It may seem easier to walk, climb and paddle through the Amazon jungle than to give a straight answer to which thin client would be the most suitable for you.
Daily I get questions regarding which thin client I would recommend, which operating system to be used, and what solutions can or can not be made between them. It’s not an easy question to answer, but I will try to share some of my thoughts about this.
In the public sector, especially hospitals, the reality is very different from ten years ago. We no longer have time or can afford to mess with locked computers, waiting for long logins or go back to where we last closed down.
Today we demand to quickly be able to activate our session, secure and easy both for the staff and the patient. Hospital staff need to be able to move with their work between departments and units. They should be able to share a computer and effectively switch user without having to navigate back in complicated systems. These tough requirements hinges on IT departments out there, and if they do not act, the patient’s security may be threatened.
There is a solution that achieves the high requirements: virtualized platforms, published applications and thin clients with session roaming and smart cards.
Which thin client should be used depends on the VDI platform the customer choose to use. The trend today is that the client no longer is so thin, it delivers a wide range of clients with good performance and potential hardware.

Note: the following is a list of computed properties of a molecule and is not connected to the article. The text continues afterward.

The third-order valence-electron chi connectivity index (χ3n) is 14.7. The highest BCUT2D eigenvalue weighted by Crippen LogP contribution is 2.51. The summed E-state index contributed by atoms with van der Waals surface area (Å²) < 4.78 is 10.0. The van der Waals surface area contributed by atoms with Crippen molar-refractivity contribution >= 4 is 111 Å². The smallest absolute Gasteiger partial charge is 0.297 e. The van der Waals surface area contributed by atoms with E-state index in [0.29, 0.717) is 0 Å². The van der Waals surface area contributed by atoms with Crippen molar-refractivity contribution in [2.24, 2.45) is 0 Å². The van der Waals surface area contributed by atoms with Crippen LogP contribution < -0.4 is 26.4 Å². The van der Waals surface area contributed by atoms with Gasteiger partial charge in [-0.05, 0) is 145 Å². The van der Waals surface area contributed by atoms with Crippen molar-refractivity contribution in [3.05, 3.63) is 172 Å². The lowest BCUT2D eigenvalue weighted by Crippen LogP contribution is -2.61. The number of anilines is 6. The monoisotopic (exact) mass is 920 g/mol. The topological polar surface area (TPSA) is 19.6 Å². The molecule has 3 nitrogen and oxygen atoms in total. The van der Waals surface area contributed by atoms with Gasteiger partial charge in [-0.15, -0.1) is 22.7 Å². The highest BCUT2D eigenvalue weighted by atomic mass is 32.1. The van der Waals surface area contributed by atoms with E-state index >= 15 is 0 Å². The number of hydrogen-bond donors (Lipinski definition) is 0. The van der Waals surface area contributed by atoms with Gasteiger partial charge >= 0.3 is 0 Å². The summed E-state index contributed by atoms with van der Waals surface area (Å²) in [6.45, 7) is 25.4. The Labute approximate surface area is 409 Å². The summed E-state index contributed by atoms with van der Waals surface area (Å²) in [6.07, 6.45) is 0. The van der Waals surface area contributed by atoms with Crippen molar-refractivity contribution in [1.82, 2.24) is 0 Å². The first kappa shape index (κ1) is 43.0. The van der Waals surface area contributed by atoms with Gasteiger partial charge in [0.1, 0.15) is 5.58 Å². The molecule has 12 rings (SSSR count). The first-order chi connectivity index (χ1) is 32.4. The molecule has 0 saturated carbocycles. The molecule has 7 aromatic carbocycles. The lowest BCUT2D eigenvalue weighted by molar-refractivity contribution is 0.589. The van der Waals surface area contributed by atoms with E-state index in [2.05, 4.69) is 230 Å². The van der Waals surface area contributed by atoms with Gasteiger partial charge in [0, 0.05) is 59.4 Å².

Many solutions today make higher demands on the device’s operating system to meet the desired functionality. This makes it almost impossible for me to answer the question:
Which thin client is the best one?
Experience shows that which thin client and operating system to choose, depends on which VDI technology you choose and especially which interface against its VDI you want to present.
”A thin client is a computer or a computer program that depends heavily on some other computer (its server) to fulfill its computational roles. This is different from the traditional fat client, which is a computer designed to take on these roles by itself. The specific roles assumed by the server may vary, from providing data persistence (for example, for diskles nodes) to actual information processing on the client’s behalf.”
We can probably agree that in the public sector the personal computer will soon retire, especially in hospitals. But that it should be replaced by a unit without a hard drive, operating system and low working memory is simply not true. It’s not that simple.
Are you dealing with this issue, please contact us. We will listen to you and happily share information on successful projects where the combination VDI, right thin client and smart cards has made the reality not only easier for IT departments, but above all safer for the patient.